Post Mortem

Death changes everything.

I was in London when I learned of Richard Nixon’s death in 1994. While the news stories all touched upon Watergate and Nixon’s resignation from office, their general tone was far from negative. Nixon was portrayed as something other than a disgraced former President. He was the man responsible for opening doors to relations with China, a brilliant politician who stumbled ethically and therefore compromised his place in history. Yet that place in history was acknowledged, despite Nixon’s latter years as pariah.

Whitney Houston spent the last decade of her life engulfed by the shadows of addiction. Her once incomparable voice succumbed to the abuses wrought by her lifestyle and she faded from the international spotlight. Headlines in supermarket tabloids would occasionally remind us of the demise of her once glorious career, as she fought battles with drugs and alcohol. Her death last week at age 48 was sad and shocking, yet not altogether surprising.

There has been much speculation and conjecture about Houston’s death. This was to be expected given the circumstances and delays in releasing the official cause. Televised eulogies this past weekend, however, generally focused on Houston’s life, and not the uncertainty surrounding her death. References were made to her troubled final years, but the emphasis was on Houston’s music and film career, her identifiable voice, her generous nature. Her troubles were pushed to the background while her friends, family and fans celebrated her life.

Gary Carter, the Hall-of-Fame catcher who also died last week of cancer at age 57, received similar accolades. Carter, the final piece of the puzzle in the Mets’ 1986 drive to the World Series title, was universally acclaimed by former baseball players as a great teammate, consummate family man and all-round great guy. This was consistent with the image fans held of Carter throughout his career. The unbridled enthusiasm he brought to the game was contagious, as was the smile that always appeared on his face. Yet teammates and opponents were not always enamored of Carter’s demeanor. I recall several players, contemporaries of Carter, expressing reservations about his sincerity, and hinting that his “winning” smile was simply a public relations tool. Such criticism vanished in the aftermath of Carter’s death.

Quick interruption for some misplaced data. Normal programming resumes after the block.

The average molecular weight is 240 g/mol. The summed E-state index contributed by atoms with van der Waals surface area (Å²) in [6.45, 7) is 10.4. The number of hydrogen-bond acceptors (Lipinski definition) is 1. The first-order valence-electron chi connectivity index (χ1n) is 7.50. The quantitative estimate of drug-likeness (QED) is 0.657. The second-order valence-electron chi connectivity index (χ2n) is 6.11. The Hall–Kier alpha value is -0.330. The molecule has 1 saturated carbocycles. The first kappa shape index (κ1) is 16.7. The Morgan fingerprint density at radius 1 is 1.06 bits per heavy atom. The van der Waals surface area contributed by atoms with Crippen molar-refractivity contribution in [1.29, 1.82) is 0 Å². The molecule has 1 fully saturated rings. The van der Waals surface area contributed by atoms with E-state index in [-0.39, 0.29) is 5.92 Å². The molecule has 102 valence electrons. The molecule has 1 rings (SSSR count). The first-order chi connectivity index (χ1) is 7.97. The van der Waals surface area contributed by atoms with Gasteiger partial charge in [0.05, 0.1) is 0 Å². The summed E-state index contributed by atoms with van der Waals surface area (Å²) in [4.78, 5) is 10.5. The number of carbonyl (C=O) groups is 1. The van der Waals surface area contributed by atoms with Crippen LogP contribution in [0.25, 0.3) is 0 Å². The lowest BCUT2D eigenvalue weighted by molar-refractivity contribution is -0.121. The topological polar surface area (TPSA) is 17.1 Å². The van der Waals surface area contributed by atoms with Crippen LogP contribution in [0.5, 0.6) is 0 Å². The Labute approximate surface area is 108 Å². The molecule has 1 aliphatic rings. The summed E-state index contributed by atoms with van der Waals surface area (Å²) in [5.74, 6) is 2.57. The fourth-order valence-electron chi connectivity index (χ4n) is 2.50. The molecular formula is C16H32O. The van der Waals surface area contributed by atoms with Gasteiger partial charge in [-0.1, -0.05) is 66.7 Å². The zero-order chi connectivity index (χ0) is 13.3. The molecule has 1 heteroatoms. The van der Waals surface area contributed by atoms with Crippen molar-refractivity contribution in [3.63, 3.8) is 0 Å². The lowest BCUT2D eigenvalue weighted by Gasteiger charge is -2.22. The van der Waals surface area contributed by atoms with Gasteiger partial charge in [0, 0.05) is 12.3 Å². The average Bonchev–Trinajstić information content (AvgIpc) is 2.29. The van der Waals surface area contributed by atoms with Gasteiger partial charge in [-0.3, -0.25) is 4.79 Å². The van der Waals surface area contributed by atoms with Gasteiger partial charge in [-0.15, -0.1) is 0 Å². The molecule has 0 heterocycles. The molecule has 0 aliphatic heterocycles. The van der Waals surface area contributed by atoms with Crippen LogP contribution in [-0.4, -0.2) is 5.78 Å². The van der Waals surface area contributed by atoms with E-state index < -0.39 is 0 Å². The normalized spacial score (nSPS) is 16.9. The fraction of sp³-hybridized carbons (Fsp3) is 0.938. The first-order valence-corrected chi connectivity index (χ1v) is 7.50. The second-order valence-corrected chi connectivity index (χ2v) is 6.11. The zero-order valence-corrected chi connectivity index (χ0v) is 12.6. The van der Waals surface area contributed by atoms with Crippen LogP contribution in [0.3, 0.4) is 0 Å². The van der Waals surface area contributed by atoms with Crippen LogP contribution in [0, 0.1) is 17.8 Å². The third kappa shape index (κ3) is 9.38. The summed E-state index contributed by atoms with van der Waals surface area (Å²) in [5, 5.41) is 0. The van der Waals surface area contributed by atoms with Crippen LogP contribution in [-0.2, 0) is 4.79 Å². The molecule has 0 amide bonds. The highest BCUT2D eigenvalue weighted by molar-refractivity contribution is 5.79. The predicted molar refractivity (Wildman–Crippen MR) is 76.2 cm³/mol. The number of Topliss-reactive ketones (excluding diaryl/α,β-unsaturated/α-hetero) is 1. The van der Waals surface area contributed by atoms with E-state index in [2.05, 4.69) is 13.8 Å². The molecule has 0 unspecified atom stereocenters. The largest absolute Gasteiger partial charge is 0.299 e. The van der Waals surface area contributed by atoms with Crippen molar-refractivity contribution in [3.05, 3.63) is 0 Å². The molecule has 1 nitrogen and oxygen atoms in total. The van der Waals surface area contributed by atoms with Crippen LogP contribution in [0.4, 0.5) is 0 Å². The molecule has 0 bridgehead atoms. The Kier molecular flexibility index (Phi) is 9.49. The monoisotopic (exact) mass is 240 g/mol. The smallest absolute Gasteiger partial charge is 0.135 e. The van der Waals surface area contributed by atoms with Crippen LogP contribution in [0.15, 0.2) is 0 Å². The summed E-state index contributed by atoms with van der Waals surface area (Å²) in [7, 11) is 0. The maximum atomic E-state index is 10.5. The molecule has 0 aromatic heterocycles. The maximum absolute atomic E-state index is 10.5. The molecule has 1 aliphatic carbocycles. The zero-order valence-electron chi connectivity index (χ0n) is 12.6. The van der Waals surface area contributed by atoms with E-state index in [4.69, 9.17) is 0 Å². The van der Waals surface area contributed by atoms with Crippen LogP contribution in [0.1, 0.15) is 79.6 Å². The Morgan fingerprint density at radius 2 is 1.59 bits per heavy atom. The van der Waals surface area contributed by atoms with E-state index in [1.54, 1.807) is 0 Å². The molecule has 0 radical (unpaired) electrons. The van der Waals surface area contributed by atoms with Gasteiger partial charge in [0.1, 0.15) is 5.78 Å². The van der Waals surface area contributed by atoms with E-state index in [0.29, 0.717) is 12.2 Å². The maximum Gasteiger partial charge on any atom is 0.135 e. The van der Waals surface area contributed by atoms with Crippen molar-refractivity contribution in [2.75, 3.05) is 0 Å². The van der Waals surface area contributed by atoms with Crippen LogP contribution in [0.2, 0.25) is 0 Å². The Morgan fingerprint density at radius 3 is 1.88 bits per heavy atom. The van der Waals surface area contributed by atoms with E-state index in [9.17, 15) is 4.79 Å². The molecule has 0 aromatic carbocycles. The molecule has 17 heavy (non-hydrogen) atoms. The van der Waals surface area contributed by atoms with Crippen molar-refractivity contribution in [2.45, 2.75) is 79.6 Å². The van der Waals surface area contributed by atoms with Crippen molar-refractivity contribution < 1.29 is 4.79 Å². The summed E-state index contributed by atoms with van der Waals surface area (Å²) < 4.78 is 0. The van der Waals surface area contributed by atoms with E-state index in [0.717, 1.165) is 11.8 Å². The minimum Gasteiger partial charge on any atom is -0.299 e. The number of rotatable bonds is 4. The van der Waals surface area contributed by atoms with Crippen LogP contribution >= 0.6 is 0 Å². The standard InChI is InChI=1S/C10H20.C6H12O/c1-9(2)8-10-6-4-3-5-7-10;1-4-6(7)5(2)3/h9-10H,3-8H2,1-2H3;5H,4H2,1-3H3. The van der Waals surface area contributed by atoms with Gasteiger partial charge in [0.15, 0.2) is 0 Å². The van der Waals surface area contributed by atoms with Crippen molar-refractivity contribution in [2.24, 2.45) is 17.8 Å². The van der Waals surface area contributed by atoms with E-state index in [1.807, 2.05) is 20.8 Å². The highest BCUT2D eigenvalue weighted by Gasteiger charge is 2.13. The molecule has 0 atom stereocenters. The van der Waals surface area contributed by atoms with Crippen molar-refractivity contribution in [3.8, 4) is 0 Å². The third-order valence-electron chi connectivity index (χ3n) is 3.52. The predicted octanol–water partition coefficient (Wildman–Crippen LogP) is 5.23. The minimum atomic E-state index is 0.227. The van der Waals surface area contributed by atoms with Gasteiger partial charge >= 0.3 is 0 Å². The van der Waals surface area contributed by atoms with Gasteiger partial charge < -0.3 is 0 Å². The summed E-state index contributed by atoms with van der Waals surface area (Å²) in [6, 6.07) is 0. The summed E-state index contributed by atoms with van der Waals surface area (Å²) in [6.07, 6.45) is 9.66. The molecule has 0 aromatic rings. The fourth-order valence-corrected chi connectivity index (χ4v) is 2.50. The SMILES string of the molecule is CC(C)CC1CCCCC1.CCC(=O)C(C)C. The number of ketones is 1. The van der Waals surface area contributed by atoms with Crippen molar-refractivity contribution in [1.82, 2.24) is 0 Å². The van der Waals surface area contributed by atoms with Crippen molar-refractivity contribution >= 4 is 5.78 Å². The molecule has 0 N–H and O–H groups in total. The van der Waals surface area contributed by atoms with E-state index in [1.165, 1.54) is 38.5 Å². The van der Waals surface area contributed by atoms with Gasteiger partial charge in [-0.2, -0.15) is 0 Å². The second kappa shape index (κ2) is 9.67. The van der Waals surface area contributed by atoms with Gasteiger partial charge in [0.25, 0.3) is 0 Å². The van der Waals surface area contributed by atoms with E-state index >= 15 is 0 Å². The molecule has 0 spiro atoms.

None of the above should surprise. Death has a way of redefining or refocusing life. When Joe Paterno died in January, less than two months after his unceremonious dismissal as head coach of the Penn State football team, a friend remarked: “They will honor him in death the way they should have in life.” And honor him they did. He was praised as an educator and humanitarian, and remembered for his unwavering loyalty to the university. Had Penn State trustees evaluated his career in the same manner last November, he likely would not have been fired after 61 years with the Nittany Lions.

Perhaps we are driven by a desire to attain finality in death, a desire that can not be fully realized if we focus on lingering issues, such as those that plagued Paterno. Or perhaps it is fear for our own legacies (“What will they say when I’m gone?”) that cause us to shift our focus from the human shortcomings that inevitably accompany life once that life is gone. Whatever the reason, the change is palpable: we accuse in life, yet forgive in death.

Nixon, Houston, Carter and Paterno were no less human after death than they were in life. Death does not alter life, only our perception.